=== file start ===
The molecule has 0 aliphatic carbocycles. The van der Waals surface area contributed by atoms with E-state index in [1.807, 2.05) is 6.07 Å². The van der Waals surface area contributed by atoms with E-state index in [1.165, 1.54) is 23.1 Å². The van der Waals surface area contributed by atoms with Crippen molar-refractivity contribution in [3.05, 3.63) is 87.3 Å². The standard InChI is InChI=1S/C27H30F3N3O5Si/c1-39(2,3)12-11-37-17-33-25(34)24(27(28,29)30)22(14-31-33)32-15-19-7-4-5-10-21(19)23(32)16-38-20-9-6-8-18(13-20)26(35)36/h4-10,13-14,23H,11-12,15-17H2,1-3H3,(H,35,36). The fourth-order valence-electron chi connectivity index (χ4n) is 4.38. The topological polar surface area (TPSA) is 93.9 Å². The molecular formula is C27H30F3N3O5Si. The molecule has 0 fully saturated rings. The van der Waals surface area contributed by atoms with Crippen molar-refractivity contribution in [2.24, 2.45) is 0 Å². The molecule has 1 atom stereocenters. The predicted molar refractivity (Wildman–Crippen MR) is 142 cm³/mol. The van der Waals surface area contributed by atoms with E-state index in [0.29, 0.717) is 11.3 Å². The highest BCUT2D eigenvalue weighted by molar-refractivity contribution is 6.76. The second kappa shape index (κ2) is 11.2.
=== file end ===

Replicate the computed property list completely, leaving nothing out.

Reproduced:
The molecule has 0 aliphatic carbocycles. The van der Waals surface area contributed by atoms with E-state index in [1.807, 2.05) is 6.07 Å². The van der Waals surface area contributed by atoms with E-state index in [1.165, 1.54) is 23.1 Å². The van der Waals surface area contributed by atoms with Crippen molar-refractivity contribution in [3.05, 3.63) is 87.3 Å². The standard InChI is InChI=1S/C27H30F3N3O5Si/c1-39(2,3)12-11-37-17-33-25(34)24(27(28,29)30)22(14-31-33)32-15-19-7-4-5-10-21(19)23(32)16-38-20-9-6-8-18(13-20)26(35)36/h4-10,13-14,23H,11-12,15-17H2,1-3H3,(H,35,36). The fourth-order valence-electron chi connectivity index (χ4n) is 4.38. The topological polar surface area (TPSA) is 93.9 Å². The molecular formula is C27H30F3N3O5Si. The molecule has 0 fully saturated rings. The van der Waals surface area contributed by atoms with Crippen molar-refractivity contribution in [2.24, 2.45) is 0 Å². The molecule has 1 atom stereocenters. The predicted molar refractivity (Wildman–Crippen MR) is 142 cm³/mol. The van der Waals surface area contributed by atoms with E-state index in [0.29, 0.717) is 11.3 Å². The highest BCUT2D eigenvalue weighted by molar-refractivity contribution is 6.76. The second kappa shape index (κ2) is 11.2.